kitchen table math, the sequel: extreme parenting

Friday, January 14, 2011

extreme parenting

The New York Times has a group of responses to Amy Chua's "Why Chinese Mothers Are Superior."

I thought two were interesting:

The Power of Conviction

Defining Success for Myself

Amazingly, no one has thought to ask Laurence Steinberg what he thinks. At this point, we have 50 years of research into what type of parenting produces great kids, but no one mentions it over at the Times.

multiple choice:

a) authoritarian
b) permissive
c) authoritative
d) disengaged

The answer is C.


Crimson Wife said...

Didn't Steinberg find that that was only true within ethnic groups?

ChemProf said...

Yes and no, according to this. Yes for psychosocial, not necessarily for academic accomplishment.

"Although in the United States authoritative parenting is most common among intact, middle-class families of European descent, the relationship between authoritativeness and child outcomes is quite similar across groups. There are some exceptions to this general statement, however: (1) demandingness appears to be less critical to girls’ than to boys’ well-being (Weiss & Schwarz, 1996), and (2) authoritative parenting predicts good psychosocial outcomes and problem behaviors for adolescents in all ethnic groups studied (African-, Asian-, European-, and Hispanic Americans), but it is associated with academic performance only among European Americans and, to a lesser extent, Hispanic Americans (Steinberg, Dornbusch, & Brown, 1992; Steinberg, Darling, & Fletcher, 1995). Chao (1994) and others (Darling & Steinberg, 1993) have argued that observed ethnic differences in the association of parenting style with child outcomes may be due to differences in social context, parenting practices, or the cultural meaning of specific dimensions of parenting style."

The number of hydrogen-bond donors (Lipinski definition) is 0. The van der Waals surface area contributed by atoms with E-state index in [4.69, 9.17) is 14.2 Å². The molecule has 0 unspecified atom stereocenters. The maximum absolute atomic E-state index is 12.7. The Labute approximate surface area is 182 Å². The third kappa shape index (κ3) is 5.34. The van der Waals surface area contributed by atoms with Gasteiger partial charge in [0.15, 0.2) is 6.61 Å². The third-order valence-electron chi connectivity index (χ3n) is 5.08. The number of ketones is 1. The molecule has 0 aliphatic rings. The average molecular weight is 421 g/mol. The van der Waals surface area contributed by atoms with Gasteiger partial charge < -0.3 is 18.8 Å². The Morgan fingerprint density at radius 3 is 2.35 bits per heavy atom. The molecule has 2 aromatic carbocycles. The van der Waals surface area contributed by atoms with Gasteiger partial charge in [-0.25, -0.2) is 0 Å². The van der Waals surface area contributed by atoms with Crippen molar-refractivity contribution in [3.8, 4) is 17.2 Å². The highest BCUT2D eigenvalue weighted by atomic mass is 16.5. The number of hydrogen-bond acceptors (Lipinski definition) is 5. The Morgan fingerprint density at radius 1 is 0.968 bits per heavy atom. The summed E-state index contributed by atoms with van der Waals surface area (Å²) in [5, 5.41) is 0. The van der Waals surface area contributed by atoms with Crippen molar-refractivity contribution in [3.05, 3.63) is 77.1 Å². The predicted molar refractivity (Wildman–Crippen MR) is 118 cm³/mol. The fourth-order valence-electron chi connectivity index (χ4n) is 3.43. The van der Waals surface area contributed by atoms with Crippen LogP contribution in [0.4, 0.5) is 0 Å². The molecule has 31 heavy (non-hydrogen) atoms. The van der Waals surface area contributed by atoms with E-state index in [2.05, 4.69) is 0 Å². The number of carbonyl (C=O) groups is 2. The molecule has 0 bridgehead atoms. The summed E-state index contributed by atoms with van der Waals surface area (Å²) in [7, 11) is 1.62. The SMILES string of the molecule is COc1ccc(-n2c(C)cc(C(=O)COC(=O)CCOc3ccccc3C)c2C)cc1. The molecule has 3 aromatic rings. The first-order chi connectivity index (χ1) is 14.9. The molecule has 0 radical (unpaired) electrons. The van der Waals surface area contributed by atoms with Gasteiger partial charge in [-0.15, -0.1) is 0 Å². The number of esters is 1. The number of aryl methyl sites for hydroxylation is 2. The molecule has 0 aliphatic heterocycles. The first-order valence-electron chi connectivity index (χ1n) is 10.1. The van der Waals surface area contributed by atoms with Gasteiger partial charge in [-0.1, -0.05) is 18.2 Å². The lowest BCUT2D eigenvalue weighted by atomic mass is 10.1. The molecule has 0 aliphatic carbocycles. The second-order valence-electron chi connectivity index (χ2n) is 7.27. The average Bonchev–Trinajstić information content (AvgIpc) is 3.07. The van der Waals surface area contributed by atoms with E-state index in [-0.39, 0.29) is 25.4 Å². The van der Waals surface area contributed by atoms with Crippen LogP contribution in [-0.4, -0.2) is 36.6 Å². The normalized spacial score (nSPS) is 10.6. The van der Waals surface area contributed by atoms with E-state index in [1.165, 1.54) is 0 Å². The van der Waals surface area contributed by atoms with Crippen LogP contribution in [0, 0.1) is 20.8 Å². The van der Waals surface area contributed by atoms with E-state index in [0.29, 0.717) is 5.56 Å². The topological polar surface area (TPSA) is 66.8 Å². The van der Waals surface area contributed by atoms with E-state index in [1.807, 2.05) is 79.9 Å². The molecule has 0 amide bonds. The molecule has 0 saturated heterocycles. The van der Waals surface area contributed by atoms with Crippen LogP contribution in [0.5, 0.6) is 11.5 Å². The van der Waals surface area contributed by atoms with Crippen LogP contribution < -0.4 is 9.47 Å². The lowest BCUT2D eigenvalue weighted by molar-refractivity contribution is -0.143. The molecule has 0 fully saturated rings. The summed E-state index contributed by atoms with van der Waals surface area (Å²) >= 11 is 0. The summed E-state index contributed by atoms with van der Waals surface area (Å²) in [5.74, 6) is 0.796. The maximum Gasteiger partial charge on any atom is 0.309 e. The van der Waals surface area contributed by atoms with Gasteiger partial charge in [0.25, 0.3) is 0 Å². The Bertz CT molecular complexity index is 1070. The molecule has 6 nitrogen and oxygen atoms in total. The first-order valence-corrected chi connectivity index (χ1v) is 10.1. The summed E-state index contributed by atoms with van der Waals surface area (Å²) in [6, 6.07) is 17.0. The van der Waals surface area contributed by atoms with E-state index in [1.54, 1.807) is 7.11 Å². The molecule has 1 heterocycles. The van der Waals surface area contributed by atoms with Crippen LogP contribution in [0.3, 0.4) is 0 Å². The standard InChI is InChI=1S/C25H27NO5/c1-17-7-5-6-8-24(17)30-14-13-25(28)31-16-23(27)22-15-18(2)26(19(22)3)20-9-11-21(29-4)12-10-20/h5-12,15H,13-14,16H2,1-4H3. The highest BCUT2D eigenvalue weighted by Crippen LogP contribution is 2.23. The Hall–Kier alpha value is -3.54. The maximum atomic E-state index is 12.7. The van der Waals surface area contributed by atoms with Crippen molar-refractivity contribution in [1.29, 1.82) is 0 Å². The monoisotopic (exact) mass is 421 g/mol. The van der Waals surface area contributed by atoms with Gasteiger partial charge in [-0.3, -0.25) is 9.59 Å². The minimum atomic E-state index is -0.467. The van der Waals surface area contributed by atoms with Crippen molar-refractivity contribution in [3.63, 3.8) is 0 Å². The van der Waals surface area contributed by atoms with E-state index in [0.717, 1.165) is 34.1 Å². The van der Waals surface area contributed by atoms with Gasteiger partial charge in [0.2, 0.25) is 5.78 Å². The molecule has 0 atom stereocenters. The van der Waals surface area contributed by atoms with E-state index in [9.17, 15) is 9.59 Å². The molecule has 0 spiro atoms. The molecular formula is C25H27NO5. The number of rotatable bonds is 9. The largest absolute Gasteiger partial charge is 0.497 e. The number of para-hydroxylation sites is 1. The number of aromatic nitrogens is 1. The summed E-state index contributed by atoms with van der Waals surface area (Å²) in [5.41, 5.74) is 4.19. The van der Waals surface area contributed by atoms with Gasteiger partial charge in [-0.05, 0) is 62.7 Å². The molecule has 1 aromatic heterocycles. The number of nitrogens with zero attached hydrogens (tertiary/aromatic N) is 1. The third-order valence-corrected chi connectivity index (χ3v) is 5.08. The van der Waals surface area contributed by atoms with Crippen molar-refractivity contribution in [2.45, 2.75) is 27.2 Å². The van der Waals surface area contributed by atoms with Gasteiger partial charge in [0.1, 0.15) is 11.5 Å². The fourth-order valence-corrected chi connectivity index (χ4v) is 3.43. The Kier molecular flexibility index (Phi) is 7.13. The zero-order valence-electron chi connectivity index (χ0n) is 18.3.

Catherine Johnson said...

Didn't Steinberg find that that was only true within ethnic groups?

I've ordered my copy of the book, but my memory is that he says that authoritative parenting produces more successful kids in all ethnic groups he studied.

I'll check.

fyi: authoritative parenting means high warmth/high discipline, exactly the atmosphere created in a Jesuit boys high school.

I had lunch with the president of our school board yesterday, a public school teacher in Yonkers. I said something about C's school & he said that C's school can throw kids out when they don't behave.

That's true, but that's not why the school is so successful. The school is successful because it doesn't **have** to throw kids out. The authoritative culture of the place keeps kids who wouldn't be able to keep it together in public school on track.

There are quite a few SPED kids doing very well there without IEPs & 504 accommodations.

Catherine Johnson said...

Authoritative parenting means: strict control over behavior and laissez faire over thought.

In other words, a child raised by authoritative parents is supported in becoming intellectually and emotionally and probably even morally independent.

He or she is not allowed to **do** whatever he or she wants to do.

Mental freedom, not behavioral freedom.

That is a critical distinction that permissive parents don't make.